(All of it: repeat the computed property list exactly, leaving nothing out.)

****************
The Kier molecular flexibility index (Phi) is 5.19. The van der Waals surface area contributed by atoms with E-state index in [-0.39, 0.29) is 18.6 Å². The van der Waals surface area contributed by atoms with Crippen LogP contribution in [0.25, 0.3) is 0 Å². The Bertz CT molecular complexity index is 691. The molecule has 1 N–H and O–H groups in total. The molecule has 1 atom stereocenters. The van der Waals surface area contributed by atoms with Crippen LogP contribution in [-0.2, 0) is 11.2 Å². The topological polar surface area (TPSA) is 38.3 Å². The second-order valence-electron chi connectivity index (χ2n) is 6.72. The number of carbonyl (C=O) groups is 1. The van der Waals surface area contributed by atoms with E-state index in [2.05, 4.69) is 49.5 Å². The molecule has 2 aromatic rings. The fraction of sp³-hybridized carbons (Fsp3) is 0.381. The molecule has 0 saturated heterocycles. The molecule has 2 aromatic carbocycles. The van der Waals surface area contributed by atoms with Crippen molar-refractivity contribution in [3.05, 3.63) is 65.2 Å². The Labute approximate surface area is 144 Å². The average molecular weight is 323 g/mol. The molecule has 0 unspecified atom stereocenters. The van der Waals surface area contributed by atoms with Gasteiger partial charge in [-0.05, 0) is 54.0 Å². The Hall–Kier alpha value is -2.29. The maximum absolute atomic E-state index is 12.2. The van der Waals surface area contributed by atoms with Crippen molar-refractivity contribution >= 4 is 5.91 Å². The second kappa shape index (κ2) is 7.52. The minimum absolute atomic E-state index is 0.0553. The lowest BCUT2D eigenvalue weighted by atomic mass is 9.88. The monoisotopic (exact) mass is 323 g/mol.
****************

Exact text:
The Kier molecular flexibility index (Phi) is 5.19. The van der Waals surface area contributed by atoms with E-state index in [-0.39, 0.29) is 18.6 Å². The van der Waals surface area contributed by atoms with Crippen LogP contribution in [0.25, 0.3) is 0 Å². The Bertz CT molecular complexity index is 691. The molecule has 1 N–H and O–H groups in total. The molecule has 1 atom stereocenters. The van der Waals surface area contributed by atoms with Crippen LogP contribution in [-0.2, 0) is 11.2 Å². The topological polar surface area (TPSA) is 38.3 Å². The second-order valence-electron chi connectivity index (χ2n) is 6.72. The number of carbonyl (C=O) groups is 1. The van der Waals surface area contributed by atoms with E-state index in [2.05, 4.69) is 49.5 Å². The molecule has 2 aromatic rings. The fraction of sp³-hybridized carbons (Fsp3) is 0.381. The molecule has 0 saturated heterocycles. The molecule has 2 aromatic carbocycles. The van der Waals surface area contributed by atoms with Crippen molar-refractivity contribution in [3.05, 3.63) is 65.2 Å². The Labute approximate surface area is 144 Å². The average molecular weight is 323 g/mol. The molecule has 0 unspecified atom stereocenters. The van der Waals surface area contributed by atoms with Gasteiger partial charge in [-0.05, 0) is 54.0 Å². The Hall–Kier alpha value is -2.29. The maximum absolute atomic E-state index is 12.2. The van der Waals surface area contributed by atoms with Crippen molar-refractivity contribution >= 4 is 5.91 Å². The second kappa shape index (κ2) is 7.52. The minimum absolute atomic E-state index is 0.0553. The lowest BCUT2D eigenvalue weighted by atomic mass is 9.88. The monoisotopic (exact) mass is 323 g/mol.